Huxley gives us the chance to revel in the awfulness of these people, but he tempers our laughter with an uncomfortable empathy. Don’t laugh too hard, he whispers, because these characters are not so very different from you or me. Grandier’s final days are described in agonizing detail. In prison he has an epiphany: ‘in words and form he had been a Christian . . . in thoughts and acts and feelings he had never worshipped anything but himself’. Now he resolves to bear his humiliations and agonies with dignity and resignation. Throughout the pointlessly long reading of the verdict against him, the ladies in court giggle. While his legs are smashed to a pulp against a wooden frame he repeats, ‘God is here; Christ is now.’ He is paraded through the town and past the thousands of tourists gathered to witness the witch burning. The pyre is lit, ‘and suddenly the divine presence was eclipsed. There was no God, no Christ, nothing but fear.’ Huxley controls the reader so expertly that he makes us regret having laughed at Grandier. Whatever his sins, nobody deserves to die like this. Huxley first became intrigued by the story of Father Grandier while he was working as a screenwriter in Hollywood. He wasn’t the only one to write about a witch-hunt. Arthur Miller’s The Crucible appeared the year after The Devils was published. It investigated a different time and place but it addressed the same questions: why do people engage in witch-hunts? Why do they carry out ideologically sanctioned murder? At a time when Senator McCarthy’s anti-communist witch-hunt was casting a shadow over Hollywood, this was not an academic question. To read The Devils, then, is to read two histories simultaneously ‒ an investigation into a macabre event in seventeenth-century France, but also a window into the mind of a mid-twentieth-century intellectual struggling to make sense of his own time. What comparisons did Huxley draw?

From our vantage point on the descending road of modern history we now see that all the evils of religion can flourish without any belief in the supernatural, that convinced materialists are ready to worship their own jerry-built creations as though they were the Absolute, and that self-styled humanists will persecute their adversaries with all the zeal of Inquisitors exterminating the devotees of a personal and transcendent Satan . . .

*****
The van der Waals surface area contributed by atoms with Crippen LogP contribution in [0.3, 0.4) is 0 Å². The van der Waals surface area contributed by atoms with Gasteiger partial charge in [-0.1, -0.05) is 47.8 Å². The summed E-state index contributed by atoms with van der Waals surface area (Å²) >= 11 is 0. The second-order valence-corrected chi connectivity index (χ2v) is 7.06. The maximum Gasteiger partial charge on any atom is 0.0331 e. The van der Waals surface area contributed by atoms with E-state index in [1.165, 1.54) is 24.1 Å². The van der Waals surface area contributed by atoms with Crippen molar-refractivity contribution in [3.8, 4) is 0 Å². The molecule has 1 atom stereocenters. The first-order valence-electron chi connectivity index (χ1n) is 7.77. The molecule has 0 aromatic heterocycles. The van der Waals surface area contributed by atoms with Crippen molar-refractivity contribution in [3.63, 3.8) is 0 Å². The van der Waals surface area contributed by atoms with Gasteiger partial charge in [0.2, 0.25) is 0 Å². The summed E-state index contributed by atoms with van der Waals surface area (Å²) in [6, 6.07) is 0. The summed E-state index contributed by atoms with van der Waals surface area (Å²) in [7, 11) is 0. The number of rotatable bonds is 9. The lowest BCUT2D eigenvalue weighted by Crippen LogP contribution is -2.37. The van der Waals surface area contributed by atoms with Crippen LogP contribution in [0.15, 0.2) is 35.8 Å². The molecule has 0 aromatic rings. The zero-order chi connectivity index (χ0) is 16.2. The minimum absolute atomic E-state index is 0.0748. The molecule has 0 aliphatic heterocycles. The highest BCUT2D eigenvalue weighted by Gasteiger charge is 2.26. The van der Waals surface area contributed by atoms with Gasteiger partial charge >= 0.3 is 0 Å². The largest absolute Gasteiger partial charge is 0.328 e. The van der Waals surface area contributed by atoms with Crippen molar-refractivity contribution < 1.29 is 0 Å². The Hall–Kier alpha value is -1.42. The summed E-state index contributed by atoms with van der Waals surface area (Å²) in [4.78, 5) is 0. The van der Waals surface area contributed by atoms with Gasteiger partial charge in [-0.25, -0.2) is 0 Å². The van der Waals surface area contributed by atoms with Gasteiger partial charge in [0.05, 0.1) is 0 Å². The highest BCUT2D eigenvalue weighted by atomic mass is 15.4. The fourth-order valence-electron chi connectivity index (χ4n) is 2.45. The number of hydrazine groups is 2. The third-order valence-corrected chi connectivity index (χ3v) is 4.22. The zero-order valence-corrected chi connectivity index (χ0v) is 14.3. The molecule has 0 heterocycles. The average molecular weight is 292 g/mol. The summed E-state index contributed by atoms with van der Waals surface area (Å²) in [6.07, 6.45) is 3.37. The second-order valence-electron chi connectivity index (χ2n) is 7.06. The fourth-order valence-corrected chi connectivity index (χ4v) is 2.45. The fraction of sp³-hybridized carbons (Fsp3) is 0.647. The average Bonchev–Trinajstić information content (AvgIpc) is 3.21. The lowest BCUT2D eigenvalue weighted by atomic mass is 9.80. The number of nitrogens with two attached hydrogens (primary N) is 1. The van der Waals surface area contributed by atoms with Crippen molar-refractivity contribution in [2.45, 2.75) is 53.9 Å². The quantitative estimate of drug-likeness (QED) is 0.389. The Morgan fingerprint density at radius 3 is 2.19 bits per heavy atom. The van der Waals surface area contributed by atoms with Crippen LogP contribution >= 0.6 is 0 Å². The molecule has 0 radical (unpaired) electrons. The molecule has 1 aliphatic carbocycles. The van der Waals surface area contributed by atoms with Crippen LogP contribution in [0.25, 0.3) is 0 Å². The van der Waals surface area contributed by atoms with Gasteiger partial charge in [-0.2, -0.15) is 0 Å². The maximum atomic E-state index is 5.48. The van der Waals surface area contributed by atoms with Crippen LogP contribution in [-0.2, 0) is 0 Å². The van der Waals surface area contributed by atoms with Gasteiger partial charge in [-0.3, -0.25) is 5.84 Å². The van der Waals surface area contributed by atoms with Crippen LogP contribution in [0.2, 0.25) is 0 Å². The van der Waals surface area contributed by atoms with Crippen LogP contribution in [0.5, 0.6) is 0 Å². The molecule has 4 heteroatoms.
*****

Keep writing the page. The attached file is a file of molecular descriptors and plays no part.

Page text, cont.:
Witch-hunts, Huxley concludes, are the result of an unthinking adherence to dogma. Yet he also struggles with the almost irreconcilable ideals of critical thinking and compassion. And isn’t that the classic liberal dilemma? As Huxley says,

The charm of history and its enigmatic lesson consist in the fact that, from age to age, nothing changes and yet everything is completely different . . . human beings are faced, at every time and place, with the same problems, are confronted by the same temptations and are permitted by the Order of Things to make the same choice between unregeneracy and enlightenment. The context changes, but the gist and the meaning are invariable.

France in the 1600s, America and Europe in the 1950s, the world today: we all face the same problems. We may not agree with all of Huxley’s insights but then we don’t have to. The Devils is a rallying cry for independent thought, for holding ourselves to a certain moral standard that values kindness and anarchic individualism over political ideology. In the end, Huxley came to only one conclusion: ‘It is a bit embarrassing to have been concerned with the human problem all one’s life and find at the end that one has no more to offer by way of advice than “try to be a little kinder”.’ That may not be a sure-fire way to avoid witch-hunts, but it is useful advice, nonetheless.

 Extract from Slightly Foxed Issue 55 © Kate Tyte 2017


About the contributor

Kate Tyte worked as an archivist for over ten years, some of them at the Royal College of Surgeons and the Natural History Museum. She now lives, teaches and writes in Lisbon. One day she hopes to write a history book as wonderful and strange as Huxley’s.